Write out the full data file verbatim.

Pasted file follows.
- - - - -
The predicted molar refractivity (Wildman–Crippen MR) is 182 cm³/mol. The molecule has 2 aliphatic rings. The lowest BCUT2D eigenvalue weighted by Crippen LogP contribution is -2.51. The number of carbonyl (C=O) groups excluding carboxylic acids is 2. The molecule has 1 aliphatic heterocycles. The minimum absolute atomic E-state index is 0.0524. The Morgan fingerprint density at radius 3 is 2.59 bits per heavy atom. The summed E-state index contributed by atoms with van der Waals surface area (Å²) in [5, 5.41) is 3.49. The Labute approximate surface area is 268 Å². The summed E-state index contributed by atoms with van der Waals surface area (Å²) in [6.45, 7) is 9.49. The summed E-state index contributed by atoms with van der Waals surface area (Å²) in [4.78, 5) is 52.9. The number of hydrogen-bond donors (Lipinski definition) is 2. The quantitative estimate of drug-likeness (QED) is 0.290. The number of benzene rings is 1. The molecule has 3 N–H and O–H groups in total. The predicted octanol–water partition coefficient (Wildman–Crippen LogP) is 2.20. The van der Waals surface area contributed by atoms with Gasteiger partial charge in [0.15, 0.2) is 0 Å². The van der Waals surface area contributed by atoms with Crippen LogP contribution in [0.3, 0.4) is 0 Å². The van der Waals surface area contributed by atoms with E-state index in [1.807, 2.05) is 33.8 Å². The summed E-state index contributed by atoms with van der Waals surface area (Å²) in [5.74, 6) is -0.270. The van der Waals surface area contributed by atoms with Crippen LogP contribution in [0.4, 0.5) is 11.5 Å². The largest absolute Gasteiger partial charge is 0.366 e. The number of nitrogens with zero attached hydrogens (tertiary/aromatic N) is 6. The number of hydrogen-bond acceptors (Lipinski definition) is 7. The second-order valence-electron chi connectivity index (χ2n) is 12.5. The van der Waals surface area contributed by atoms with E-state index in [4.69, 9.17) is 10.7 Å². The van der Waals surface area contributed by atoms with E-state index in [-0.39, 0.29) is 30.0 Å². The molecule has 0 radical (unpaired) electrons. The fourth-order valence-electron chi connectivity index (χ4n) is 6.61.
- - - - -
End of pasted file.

The predicted molar refractivity (Wildman–Crippen MR) is 182 cm³/mol. The molecule has 2 aliphatic rings. The lowest BCUT2D eigenvalue weighted by Crippen LogP contribution is -2.51. The number of carbonyl (C=O) groups excluding carboxylic acids is 2. The molecule has 1 aliphatic heterocycles. The minimum absolute atomic E-state index is 0.0524. The Morgan fingerprint density at radius 3 is 2.59 bits per heavy atom. The summed E-state index contributed by atoms with van der Waals surface area (Å²) in [5, 5.41) is 3.49. The Labute approximate surface area is 268 Å². The summed E-state index contributed by atoms with van der Waals surface area (Å²) in [6.45, 7) is 9.49. The summed E-state index contributed by atoms with van der Waals surface area (Å²) in [4.78, 5) is 52.9. The number of hydrogen-bond donors (Lipinski definition) is 2. The quantitative estimate of drug-likeness (QED) is 0.290. The number of benzene rings is 1. The molecule has 3 N–H and O–H groups in total. The predicted octanol–water partition coefficient (Wildman–Crippen LogP) is 2.20. The van der Waals surface area contributed by atoms with Gasteiger partial charge in [0.15, 0.2) is 0 Å². The van der Waals surface area contributed by atoms with Crippen LogP contribution in [0.3, 0.4) is 0 Å². The van der Waals surface area contributed by atoms with E-state index in [1.807, 2.05) is 33.8 Å². The summed E-state index contributed by atoms with van der Waals surface area (Å²) in [5.74, 6) is -0.270. The van der Waals surface area contributed by atoms with Crippen LogP contribution in [0.4, 0.5) is 11.5 Å². The largest absolute Gasteiger partial charge is 0.366 e. The number of nitrogens with zero attached hydrogens (tertiary/aromatic N) is 6. The number of hydrogen-bond acceptors (Lipinski definition) is 7. The second-order valence-electron chi connectivity index (χ2n) is 12.5. The van der Waals surface area contributed by atoms with E-state index in [4.69, 9.17) is 10.7 Å². The van der Waals surface area contributed by atoms with E-state index in [-0.39, 0.29) is 30.0 Å². The molecule has 0 radical (unpaired) electrons. The fourth-order valence-electron chi connectivity index (χ4n) is 6.61.